Anonymous Report This Comment
Date: April 14, 2007 10:05PM
The ailing crocodile had been off its food for a week before Kaohsiung
zoo sent in its vet to take a look.
Chang Poiyu could hardly have guessed then that the 600lb (270kg)
reptile would choose that very moment to get peckish. As he leant
through the bars of the animal's enclosure to remove a tranquilliser
dart from its thick hide, the crocodile suddenly came to and turned on
Mr Chang, biting off his left arm just below the elbow. Yesterday the
unfortunate vet was recovering in hospital after a seven-hour operation
to reattach the severed limb, which had been retrieved from the
enclosure by colleagues. Doctors hailed the surgery as successful but
said that it could take up to two weeks to tell whether all the arm's
functions would be restored.
It seemed like a shocking act of ingratitude on the part of the croc
because the vet is famed for his devotion to his charges. Mr Chang once
jumped into a lion's cage to lead it to safety after the zoo was deluged
Another time, Taiwanese television cameras caught him weeping at the
unexpected death of a beloved elephant. On Wednesday the zoo had called
him to the reptile enclosure after growing concern that the Nile
crocodile, the male of a mating pair, had gone off its food.
Mr Chang fired a tranquilliser dart through the bars of the enclosure to
examine the crocodile more closely but when he leant through to remove
it from the scaly hide, the reptile opened its eyes suddenly and
Zoo workers watched in horror as the crocodile wrenched off Mr Chang's
forearm two inches below the elbow. "The crocodile was in a fast move,
it bit off the arm and swung twice," one witness said.
A colleague wrapped a tourniquet around the stump and whisked Mr Chang
to hospital, thinking that his arm was lost. But at that moment the
crocodile's appetite seemed to wane again. He stood in the enclosure,
holding the arm in his jaw, as TV crews and photographers descended on
the zoo to record the grisly spectacle.
Another guard, Chang Fuyi, summoned an armed police officer who was on
duty at the zoo. "A thought crossed my mind before I shot, 'If I cannot
kill the crocodile, at least I want to scare it to spit out the arm',"
he said. The officer fired two shots at the crocodile's neck and it spat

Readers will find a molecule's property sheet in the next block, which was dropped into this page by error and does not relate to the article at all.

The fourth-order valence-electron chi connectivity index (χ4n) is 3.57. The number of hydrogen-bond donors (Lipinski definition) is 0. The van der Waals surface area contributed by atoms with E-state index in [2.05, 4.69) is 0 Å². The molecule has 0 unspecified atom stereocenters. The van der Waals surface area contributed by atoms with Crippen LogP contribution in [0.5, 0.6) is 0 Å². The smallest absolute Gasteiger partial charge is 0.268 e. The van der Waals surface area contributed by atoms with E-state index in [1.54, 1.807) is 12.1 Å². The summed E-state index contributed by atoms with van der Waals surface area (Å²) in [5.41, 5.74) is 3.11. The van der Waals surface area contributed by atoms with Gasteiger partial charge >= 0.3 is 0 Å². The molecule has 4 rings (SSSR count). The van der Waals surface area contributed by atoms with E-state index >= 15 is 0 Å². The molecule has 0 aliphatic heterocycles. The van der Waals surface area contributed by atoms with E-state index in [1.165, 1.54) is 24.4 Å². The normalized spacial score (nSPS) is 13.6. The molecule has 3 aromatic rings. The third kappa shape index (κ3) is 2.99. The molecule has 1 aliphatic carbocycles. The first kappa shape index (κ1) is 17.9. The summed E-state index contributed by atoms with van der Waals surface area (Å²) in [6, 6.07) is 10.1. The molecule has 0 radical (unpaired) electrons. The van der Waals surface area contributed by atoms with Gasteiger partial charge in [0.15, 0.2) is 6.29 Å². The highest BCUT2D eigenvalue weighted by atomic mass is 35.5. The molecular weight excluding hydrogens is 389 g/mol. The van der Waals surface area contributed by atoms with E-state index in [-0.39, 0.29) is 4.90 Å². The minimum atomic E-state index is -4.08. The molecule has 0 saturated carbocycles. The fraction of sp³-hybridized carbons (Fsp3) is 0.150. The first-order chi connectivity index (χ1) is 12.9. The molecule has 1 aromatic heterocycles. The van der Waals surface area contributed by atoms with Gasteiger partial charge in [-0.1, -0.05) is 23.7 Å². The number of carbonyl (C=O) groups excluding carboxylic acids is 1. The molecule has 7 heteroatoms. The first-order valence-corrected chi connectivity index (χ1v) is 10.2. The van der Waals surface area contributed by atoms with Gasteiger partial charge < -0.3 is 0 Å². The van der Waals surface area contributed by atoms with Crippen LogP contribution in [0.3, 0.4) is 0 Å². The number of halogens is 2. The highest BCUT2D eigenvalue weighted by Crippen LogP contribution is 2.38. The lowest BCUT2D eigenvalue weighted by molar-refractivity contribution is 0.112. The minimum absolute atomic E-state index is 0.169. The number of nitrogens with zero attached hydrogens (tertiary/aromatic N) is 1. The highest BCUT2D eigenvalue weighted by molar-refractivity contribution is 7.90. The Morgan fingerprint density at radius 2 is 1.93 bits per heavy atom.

out the arm.
Another guard then managed to retrieve the arm, which was rushed in a
refrigerator to the Chungho Memorial Hospital, arriving 80 minutes after
the unconscious Mr Chang.
Yesterday, after eight hours of surgery, Mr Chang was filmed for
television, smiling and waving from his hospital bed with his healthy
Mr Chang's assailant, meanwhile, escaped unhurt. "The crocodile was
unharmed as we didn't find any bullet holes on its hide," Chen Potsun, a
zoo official, said. "It probably was shocked and opened its mouth to let
go of the limb."
It has already become something of a celebrity at the zoo, with hundreds
of visitors flocking to see it, even daring to cross a police line for a
closer glimpse. The crocodile came to the zoo ten years ago, after it
was bought from a local resident who had kept it as a pet - perhaps
unwisely, given the Nile crocodile's reputation as a man-eater.
Friends of Mr Chang said that he was almost certain to return to work at
the zoo, but expressed concerns over whether he would still be able to
pursue his second love - playing the piano.
To the rescue
How to save a severed limb:
1: Wrap the severed limb in clingfilm or put it in a polythene bag
2: Wrap this again in something soft such as a tea towel. Then place in
another plastic bag, filled with crushed ice.
3: Note time of the injury and casualty's name and label the bag
4: Artery forceps are applied to stem bleeding and pad and bandage
pressure dressing is used against the wound to control haemorrhage
5: Chances of survival for extremities and digits is 70-80 per cent. If
the severed limb can be salvaged, surgeons will carry out limb
replantation surgery where it is attached back to the body. If the limb
is dead only a prosthetic can be attached